Air Max Hyped – A Fitting Name
First off, let me start by saying that I have been blessed to be able to review basketball shoes and other shoes for over ten years now. With that in mind, I have had the luxury of playing in a lot of top of the line shoes, as well as some sample models that were honestly too underdeveloped for anyone to be safely playing in. Along the way, I have come to enjoy playing in some of the shoes that are often overlooked by the hype machine, and that has left me with a number of “diamond in the rough” type of discoveries in my closet. When the opportunity to review the Nike Air Max Hyped came along, it sounded like it could be one of those diamonds. I was actually a little excited, or hyped, if you will, to get it on court.
At a suggested retail price of $88, the thought of having Max Air cushioning in the heel and Phylon throughout sounded like quite a bang for the buck. Compared to other shoes with Max Air in the heel, the Nike Air Max Hyped is lighter in weight and easier on the bank account. The positive aspects of the shoe become minimal after that however.
When I first set foot in the shoe and got on the court, I could tell that it would take some time to get comfortable in the Air Max Hyped. The fit around the ankle is slightly compromised due to the choice of material. The carbon fiber-esque finish may look impressive, but the stiffness of the plastic around the collar, the carbon paneling just below and the use of carbon on the tongue makes the break-in period feel like a James Cameron movie. It just never ends.
The collar never feels quite right and I would attribute this to both the choice of materials used and the flex point cut just below the third lace eyelet. Despite the notch that is cut out, there is a general lack of flexibility between the synthetic materials in this area of the shoe. While a shoe like the Nike Hyperdunk 2010 uses a thinner material and a more pronounced cut in this area, the Air Max Hyped just doesn’t work as functionally. The lack of a solid collar fit could probably be compensated for if Nike added an ankle strap, or perhaps even if you’re a player that wears ankle support braces. In fact, the Air Max Hyped might actually have scored better in my book if I wore an additional brace of some kind. I don’t, so the result is simply a shoe that left me wanting more of that “feeling of oneness” that you get from a great fitting basketball shoe.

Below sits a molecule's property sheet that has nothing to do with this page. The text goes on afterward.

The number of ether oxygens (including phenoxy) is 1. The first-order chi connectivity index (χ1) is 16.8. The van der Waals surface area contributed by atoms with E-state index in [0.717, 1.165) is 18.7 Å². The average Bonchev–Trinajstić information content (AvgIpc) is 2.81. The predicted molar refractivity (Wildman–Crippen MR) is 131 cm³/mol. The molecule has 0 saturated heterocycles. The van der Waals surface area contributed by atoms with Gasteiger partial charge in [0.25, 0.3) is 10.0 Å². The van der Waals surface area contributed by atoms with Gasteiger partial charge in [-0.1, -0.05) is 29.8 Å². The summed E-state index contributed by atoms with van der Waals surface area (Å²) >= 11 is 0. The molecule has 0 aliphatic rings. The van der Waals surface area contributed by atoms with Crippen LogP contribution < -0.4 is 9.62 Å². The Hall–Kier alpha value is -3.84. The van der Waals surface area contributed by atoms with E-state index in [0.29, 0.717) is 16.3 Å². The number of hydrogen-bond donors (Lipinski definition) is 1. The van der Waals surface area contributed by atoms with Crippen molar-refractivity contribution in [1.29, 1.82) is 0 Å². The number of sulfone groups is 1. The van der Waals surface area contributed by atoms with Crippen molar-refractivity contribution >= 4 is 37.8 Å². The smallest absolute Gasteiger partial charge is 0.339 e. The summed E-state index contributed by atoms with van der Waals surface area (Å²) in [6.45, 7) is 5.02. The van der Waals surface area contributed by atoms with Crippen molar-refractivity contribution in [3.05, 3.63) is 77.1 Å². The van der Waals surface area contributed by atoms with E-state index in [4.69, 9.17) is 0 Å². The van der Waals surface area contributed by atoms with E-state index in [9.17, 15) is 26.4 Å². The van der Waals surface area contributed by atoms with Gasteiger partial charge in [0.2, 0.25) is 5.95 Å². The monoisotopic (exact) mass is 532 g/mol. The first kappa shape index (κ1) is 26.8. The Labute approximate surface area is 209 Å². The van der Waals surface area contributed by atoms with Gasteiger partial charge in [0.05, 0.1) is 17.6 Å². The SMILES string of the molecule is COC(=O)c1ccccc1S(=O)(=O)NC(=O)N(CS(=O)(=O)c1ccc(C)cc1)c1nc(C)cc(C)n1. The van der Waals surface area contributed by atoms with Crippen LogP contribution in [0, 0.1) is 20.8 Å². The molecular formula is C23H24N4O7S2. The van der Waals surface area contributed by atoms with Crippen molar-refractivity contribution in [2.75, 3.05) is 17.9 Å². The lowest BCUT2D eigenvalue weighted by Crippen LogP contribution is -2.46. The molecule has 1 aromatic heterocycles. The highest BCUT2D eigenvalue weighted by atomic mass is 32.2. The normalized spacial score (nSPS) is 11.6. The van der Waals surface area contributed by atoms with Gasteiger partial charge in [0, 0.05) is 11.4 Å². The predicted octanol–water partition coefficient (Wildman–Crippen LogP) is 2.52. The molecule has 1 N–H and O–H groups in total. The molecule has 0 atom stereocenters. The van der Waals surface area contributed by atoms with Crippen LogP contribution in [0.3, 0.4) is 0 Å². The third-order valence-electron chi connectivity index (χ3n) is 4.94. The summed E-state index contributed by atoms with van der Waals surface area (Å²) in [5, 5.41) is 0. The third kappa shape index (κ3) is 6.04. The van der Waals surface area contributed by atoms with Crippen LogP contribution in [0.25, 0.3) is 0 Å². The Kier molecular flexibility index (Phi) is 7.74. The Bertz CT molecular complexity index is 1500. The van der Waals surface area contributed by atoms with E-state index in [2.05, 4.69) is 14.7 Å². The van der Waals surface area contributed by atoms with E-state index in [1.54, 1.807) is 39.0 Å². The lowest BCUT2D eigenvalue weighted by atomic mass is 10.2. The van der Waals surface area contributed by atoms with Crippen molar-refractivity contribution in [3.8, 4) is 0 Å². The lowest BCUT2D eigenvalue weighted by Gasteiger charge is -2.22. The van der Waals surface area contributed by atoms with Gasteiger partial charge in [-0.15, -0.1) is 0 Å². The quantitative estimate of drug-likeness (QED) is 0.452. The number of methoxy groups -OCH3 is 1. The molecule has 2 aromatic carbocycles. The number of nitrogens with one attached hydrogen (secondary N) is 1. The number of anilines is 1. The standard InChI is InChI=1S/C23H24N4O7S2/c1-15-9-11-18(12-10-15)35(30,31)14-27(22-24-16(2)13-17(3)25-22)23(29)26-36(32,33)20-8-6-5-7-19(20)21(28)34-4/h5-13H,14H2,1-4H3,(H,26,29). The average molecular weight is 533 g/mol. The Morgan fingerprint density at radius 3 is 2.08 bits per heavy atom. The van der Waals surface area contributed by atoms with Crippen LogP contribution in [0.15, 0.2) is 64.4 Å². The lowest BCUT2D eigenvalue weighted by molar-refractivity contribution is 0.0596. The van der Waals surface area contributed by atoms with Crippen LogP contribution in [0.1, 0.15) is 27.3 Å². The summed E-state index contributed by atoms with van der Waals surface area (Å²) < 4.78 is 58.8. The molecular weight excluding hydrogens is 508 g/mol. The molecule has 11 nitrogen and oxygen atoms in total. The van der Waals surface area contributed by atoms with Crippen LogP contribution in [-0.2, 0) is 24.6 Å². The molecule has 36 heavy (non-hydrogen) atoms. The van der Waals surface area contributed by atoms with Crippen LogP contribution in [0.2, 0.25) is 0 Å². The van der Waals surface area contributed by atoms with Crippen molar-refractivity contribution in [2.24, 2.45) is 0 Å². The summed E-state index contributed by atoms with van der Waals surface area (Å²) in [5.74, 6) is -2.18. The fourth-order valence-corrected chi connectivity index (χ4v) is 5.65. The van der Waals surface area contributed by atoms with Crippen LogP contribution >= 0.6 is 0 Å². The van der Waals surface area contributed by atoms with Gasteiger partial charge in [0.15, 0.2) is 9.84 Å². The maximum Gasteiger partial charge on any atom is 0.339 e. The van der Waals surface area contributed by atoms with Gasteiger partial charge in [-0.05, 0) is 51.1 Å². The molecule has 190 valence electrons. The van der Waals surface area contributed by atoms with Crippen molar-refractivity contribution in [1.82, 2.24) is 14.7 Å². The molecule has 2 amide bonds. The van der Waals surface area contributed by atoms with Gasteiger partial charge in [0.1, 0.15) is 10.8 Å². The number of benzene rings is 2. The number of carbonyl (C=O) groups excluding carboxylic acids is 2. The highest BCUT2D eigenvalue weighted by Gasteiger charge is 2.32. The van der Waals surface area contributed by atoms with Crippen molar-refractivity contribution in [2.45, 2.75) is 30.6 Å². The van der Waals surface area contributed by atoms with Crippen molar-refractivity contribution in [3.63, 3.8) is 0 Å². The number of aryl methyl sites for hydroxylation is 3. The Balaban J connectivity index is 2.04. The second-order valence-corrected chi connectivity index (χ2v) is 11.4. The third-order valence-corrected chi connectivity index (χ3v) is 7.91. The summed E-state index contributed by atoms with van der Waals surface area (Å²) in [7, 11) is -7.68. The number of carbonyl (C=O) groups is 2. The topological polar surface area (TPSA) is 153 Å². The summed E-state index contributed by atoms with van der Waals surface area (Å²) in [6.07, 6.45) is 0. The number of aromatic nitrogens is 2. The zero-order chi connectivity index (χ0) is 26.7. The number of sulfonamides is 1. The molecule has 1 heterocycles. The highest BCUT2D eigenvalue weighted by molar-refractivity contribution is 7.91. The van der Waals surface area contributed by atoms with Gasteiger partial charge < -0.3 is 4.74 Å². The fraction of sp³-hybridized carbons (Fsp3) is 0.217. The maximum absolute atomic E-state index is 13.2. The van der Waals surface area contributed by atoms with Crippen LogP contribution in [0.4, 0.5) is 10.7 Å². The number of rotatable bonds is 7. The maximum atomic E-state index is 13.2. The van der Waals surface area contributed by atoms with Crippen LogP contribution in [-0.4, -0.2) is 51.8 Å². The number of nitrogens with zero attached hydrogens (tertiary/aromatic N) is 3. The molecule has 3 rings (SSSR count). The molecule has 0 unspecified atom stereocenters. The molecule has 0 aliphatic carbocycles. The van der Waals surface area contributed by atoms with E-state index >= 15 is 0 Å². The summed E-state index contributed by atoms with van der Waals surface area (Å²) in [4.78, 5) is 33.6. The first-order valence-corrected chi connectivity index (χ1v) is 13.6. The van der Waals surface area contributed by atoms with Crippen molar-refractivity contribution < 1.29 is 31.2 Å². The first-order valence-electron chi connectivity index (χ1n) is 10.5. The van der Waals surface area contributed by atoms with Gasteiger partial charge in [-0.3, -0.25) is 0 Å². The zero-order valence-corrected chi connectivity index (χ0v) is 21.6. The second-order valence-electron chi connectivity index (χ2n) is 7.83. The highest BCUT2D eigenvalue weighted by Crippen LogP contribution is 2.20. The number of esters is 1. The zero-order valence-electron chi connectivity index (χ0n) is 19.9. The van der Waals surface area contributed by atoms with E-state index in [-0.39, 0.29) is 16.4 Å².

That same material choice also inhibits ventilation on the Nike Air Max Hyped. With what is primarily a one piece upper, the only ventilation comes from a handful of perforations on the toebox. Unfortunately, the tongue is actually stitched in further forward in the shoe than these perforations, so breathability is average at best.
One impressive point of the shoe, which I think Nike Basketball does well in most of their shoes, is the traction. Along with the dependable full-length herringbone pattern, the Air Max Hyped has one of the better outriggers I’ve seen. It’s firm, supportive and the fact that the outrigger is not just a small add-on piece of rubber improves upon the traditional approach in my opinion. Not that an outrigger should always be a huge factor in the purchase, but for this shoe, I think it merits a mention. Underneath, the herringbone traction is solid and maintains consistent grip, but a slightly less dense rubber choice might be worth a thought, in my opinion, for even more stick.
That slight change might also improve the weight balance of the Air Max Hyped. Above the outsole, cushioning is what you would expect from Nike’s Max Air technology and Phylon midsole, but there is an overuse of outsole rubber used in the forefoot area. The heel and forefoot cushioning probably work great in other designs, but the extra material around the forefoot make the front of the shoe feel a little heavy and leaves something to be desired in the function of heel-toe transition.
Overall, the Nike Air Max Hyped leaves me feeling stagnant. It’s like one of those underachieving students that you know could be doing better. It has plenty of the right pieces to be near the top of the class, but they’re put together in a “just getting by” kind of fashion that doesn’t really shine in any particular way.
Available now: Nike Air Max Hyped
*Performance Review shoes provided by Eastbay*